The lesson I learned after Monday’s ill-fated blood test, is that you’re not supposed to take a glucose tolerance test on a ketogenic diet.
My doctor said that I should be in ketosis right now, to help manage the symptoms of my new diagnosis of poly-cystic ovary syndrome. I did some research and found there are studies confirming that it might work, so I’ve been on that diet since just after Christmas. I find it actually does help a lot with my fatigue and water retention. I’m learning to genuinely like eating this way. For the first time in the 36 years I’ve been alive, meals aren’t contributing to why I feel sick. But the doctor did not tell me that ketosis could throw off a glucose tolerance test. He didn’t give me any instructions, and the lady at the desk couldn’t remember if the correct time was ten or twelve hours. The scheduling department at the hospital cheerfully told me to fast from midnight for a seven o’clock test, which didn’t sound right, so I googled it and discovered that you’re supposed to fast at least eight hours. I fasted a little longer just in case that was wrong as well. When I showed up at the test, I asked the phlebotomist if being in ketosis could throw the test off, but she’s never head of ketosis. My fasting blood sugar was normal. My blood sugar one hour after drinking the glucose was astronomically high, so high I was scared to death. My sugar two hours later was much lower.
I went home and took a long nap. Then I googled the blood test again, and finally found the instructions that nobody gave me: you need to eat normal levels of carbohydrates for three days leading up to a glucose tolerance test. Far, far more than the twenty net carbs the doctor wanted me to eat on the keto diet. I confirmed with a nurse friend who asked a doctor more familiar with the diet. I called my doctor’s office and left a message about the mistake and about taking the test again. I was going to call back to follow up today, but I’m just too tired. I’ll do it Monday, I promise. I know it’s important and I’m not blowing it off. But I’m so, so tired.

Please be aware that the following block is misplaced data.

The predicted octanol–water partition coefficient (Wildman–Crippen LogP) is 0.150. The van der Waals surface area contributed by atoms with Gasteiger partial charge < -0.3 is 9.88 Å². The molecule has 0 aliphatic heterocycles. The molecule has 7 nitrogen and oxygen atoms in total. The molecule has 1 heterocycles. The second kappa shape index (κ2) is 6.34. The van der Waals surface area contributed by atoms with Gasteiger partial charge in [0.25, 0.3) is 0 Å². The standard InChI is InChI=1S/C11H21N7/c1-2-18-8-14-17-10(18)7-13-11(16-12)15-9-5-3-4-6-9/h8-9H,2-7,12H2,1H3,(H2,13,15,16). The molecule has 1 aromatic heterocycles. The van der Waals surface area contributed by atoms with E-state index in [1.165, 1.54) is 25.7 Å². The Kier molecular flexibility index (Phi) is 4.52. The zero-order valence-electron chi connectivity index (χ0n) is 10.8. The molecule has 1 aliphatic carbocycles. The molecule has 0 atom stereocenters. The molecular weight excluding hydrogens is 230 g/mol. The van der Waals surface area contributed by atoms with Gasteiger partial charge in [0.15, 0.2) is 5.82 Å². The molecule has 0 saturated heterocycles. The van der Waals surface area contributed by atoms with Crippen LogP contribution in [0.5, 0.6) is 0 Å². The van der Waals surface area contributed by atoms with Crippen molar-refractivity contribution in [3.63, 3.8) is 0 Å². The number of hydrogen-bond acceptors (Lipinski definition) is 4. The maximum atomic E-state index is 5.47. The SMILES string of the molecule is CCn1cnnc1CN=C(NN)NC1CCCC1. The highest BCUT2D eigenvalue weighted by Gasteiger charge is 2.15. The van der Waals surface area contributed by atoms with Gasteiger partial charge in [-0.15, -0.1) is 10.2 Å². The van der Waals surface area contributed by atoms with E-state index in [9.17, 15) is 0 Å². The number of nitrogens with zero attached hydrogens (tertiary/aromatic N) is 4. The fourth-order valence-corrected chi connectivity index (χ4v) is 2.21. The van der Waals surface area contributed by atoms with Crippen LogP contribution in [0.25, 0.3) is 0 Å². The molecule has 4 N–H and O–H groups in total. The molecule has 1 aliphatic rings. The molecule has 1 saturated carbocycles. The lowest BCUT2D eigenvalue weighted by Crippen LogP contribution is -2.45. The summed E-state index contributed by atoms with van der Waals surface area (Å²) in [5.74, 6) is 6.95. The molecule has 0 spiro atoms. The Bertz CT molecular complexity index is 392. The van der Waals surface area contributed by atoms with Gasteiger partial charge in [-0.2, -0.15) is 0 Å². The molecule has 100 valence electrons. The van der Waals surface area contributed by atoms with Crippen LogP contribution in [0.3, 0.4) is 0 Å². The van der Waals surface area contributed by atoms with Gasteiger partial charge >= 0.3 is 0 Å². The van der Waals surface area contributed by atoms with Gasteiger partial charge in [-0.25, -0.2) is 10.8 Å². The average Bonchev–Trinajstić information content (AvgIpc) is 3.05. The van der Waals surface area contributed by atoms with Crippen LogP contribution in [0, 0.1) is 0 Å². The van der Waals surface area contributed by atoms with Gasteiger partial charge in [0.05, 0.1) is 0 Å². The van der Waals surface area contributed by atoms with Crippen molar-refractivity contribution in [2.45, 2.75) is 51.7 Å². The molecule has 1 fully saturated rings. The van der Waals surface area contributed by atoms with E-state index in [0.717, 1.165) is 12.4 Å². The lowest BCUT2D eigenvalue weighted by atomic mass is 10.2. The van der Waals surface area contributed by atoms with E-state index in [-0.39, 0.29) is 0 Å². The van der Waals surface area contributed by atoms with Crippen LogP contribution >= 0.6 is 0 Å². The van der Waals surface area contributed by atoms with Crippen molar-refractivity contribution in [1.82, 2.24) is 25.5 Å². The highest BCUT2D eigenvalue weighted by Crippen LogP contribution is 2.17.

I am exhausted. Thanks to the ways I’m learning to manage my health, I’m less physically exhausted than usual, but I am more morally exhausted than ever.
Chronic illness is a full-time job in itself.
I’ve been chronically ill with one condition or another and no explanation since I was a child.
I had juvenile rheumatoid arthritis as a preschooler, which thankfully went into remission before Kindergarten. I had severe irritable bowel syndrome forever afterwards, which was deeply humiliating and painful, but I was told again and again it was just hypochondria and faking sickness for attention. It took until I was in my twenties to learn that eating scrupulously gluten free is the only way to make it go away– I was told I couldn’t have a gluten sensitivity because “people with Celiac’s disease are skinny.” I had migraines that never got any treatment. I’ve struggled with fibromyalgia, chronic fatigue, insomnia and bad anxiety that don’t seem to respond to medicine for decades. I’ve had many people tell me I was making all that up and was just crazy or lying to get people’s attention. As my cycles and my weight spun further and further out of control over the years, I was told I just needed to go on a diet. I fought to lose weight but it didn’t come off. Now, I finally have part of an explanation for some of why my body works the way it does: I also have poly-cystic ovary syndrome. I’m on progesterone, inositol, and a diet that’s effective for some of my symptoms. I’ll go on metformin or whatever else the doctor wants if I ever get answers about my blood sugar. But I’m still furious and overwhelmed that it’s taken this long to get answers— and that I had to do so much of the work myself, and doctors have been so little help.
I write about this so often because I know I’m not alone, and I want to speak to the people who suffer like I have but never had anyone to tell them that their frustration was normal. And because I want to make sure that they know that Christ is there with them.